Feature branching also encourages thinking about code and features as all or none. That makes sense when you are delivering a packaged, versioned product that others will have to download and install (say, Linux, or ZooKeeper, or maybe your iOS app). But if you are deploying code to a website, there is no need to think of the code in this binary way. It's reasonable to release code behind feature flags that is not complete but flagged off, for purposes of keeping the integration of that new code in for testing in other environments. Learning how to write code in such a way as to be chunkable, flaggable, and almost always safe to go into production is a necessary skill set for frequent releases of any sort, and it's essential if you ever want to reach continuous deployment.
Release branching may still be a necessary part of your workflow, as it is in some of our systems, but even the release branching parts of the git-flow process seems a bit overly complex. I don't see the point in having a develop branch, nor do I see why you would care about keeping master pristine, since you can tag the points in the master timeline where you cut the release branch. (As an aside, the fact that the original post refers to "nightly builds" as the purpose of the develop branch should raise the eyebrows of anyone doing continuous integration.) If you're not doing full continuous deployment you need to have some sort of branch that indicates where you cut the code for testing and release, and hotfixes may need to go into up to two places, that release branch and master, but git-flow doesn't solve the problem of pushing fixes to multiple places. So why not just have master and release branches? You can keep your release branches around for as long as you need them to get live fixes out, and even longer for historical records if you so desire.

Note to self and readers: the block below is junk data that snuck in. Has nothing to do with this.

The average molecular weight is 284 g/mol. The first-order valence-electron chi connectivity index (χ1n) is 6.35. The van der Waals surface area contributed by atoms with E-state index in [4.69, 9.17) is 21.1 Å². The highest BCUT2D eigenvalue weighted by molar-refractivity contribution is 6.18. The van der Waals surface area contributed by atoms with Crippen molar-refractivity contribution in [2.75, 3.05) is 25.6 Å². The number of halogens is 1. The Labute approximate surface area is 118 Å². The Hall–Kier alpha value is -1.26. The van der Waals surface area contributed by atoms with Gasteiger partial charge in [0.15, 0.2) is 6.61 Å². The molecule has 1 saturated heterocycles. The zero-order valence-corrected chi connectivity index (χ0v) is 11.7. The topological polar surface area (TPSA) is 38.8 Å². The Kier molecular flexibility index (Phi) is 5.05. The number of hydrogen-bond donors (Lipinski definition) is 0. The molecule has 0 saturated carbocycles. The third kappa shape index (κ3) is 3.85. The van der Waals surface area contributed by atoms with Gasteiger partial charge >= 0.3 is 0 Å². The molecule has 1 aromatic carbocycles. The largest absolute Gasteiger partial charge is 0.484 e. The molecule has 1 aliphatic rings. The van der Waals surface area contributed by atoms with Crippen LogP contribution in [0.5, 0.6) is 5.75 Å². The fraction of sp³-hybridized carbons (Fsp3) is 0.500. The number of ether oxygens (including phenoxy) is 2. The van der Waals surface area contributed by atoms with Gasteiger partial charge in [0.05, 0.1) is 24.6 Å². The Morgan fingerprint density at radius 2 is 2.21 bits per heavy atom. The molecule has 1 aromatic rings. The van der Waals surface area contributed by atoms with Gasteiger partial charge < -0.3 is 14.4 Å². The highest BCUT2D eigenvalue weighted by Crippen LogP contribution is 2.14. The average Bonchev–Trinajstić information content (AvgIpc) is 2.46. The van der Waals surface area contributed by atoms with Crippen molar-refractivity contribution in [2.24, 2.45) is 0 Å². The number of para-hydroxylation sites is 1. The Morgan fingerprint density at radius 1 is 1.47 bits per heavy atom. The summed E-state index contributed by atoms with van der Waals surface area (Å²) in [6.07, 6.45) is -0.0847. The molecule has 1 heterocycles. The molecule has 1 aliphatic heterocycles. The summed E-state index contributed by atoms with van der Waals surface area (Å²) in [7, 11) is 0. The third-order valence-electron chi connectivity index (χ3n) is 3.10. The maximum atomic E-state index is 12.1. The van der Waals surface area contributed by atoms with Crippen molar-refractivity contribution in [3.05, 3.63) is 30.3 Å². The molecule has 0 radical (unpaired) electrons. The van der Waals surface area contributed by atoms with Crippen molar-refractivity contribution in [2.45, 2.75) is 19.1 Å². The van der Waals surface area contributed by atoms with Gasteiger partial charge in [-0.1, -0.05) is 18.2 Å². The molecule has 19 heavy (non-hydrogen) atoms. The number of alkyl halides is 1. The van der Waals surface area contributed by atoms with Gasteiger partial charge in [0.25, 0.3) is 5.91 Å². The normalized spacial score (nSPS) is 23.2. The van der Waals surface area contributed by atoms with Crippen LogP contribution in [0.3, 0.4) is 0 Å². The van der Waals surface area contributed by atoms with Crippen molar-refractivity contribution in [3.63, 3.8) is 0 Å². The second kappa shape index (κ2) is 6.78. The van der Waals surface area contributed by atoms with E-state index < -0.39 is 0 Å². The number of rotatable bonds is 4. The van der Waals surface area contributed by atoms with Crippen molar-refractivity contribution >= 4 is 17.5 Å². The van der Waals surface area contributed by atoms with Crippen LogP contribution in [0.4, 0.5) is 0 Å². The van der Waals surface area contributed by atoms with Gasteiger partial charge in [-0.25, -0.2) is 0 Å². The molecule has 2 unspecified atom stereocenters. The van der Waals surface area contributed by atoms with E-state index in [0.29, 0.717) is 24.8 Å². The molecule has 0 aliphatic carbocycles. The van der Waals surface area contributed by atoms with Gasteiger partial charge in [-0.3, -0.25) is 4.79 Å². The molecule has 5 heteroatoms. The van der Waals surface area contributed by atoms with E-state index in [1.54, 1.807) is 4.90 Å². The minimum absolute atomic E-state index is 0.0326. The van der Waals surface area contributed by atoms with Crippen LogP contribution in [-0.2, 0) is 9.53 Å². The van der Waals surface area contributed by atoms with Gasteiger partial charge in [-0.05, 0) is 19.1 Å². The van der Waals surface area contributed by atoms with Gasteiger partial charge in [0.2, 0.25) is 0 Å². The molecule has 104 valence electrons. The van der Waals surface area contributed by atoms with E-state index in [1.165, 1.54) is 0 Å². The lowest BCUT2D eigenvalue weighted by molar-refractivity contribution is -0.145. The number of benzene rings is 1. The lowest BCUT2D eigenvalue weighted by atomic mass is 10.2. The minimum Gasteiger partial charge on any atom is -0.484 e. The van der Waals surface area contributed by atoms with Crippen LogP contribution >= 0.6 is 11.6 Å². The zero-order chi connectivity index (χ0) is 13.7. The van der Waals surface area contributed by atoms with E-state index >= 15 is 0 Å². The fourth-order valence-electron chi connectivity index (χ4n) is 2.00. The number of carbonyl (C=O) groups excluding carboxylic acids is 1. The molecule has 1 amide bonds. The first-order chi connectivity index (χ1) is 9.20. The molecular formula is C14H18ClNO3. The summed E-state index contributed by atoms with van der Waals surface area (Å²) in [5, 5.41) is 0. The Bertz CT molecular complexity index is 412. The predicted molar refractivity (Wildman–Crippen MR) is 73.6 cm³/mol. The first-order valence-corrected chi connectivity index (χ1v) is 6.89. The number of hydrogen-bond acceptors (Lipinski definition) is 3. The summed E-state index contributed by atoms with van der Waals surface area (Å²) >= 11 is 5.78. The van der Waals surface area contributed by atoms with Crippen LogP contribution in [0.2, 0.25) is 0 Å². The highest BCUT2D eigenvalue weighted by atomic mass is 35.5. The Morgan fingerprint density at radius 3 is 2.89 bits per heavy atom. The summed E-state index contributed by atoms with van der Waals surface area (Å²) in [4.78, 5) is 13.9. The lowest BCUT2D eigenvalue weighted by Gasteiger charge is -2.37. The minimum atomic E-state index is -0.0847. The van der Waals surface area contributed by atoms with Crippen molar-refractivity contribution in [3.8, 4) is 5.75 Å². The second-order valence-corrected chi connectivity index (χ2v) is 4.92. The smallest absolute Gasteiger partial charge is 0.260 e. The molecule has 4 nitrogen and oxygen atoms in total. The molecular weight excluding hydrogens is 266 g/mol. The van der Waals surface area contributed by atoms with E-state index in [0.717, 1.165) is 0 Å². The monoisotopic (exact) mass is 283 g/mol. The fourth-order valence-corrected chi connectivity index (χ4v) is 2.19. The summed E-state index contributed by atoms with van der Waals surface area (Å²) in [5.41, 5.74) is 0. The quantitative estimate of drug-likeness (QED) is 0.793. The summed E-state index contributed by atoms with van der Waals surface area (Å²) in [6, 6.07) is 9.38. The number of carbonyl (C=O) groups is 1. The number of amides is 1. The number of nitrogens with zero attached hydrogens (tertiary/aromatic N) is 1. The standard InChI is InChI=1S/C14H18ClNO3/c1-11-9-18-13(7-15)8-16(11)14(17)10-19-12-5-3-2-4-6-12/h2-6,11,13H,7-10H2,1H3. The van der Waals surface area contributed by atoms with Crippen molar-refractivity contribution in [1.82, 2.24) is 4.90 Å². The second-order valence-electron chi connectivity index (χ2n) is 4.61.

Git is great for branching. So what? Just because a tool offers a feature, and does it well, does not mean that feature is actually important for your team. Building a whole workflow around a feature just because you can is rarely a good idea. Use the workflow that your team needs, don't cargo cult an important element of your development process.
Whatever git flow is used has to align with whatever deploy flow is being used. The flow you reference is clearly for rare deploys (monthly or more). It's not my preference, but for people working in that context, feature branches can be very helpful.ReplyDelete
In the other direction, not even a release branch is necessary as it can be simulated by the checkout of master on the deploy server.
Source control workflows and deploy workflows are part of the same thing. They can't mixed and matched when they don't fit and it's necessary to update one when the other changes.
Yes, this is exactly right. Unfortunately many developers seem to read the git-flow blog post referenced here and take it as The Way without realizing that it is in fact only applicable for a specific scenario.ReplyDelete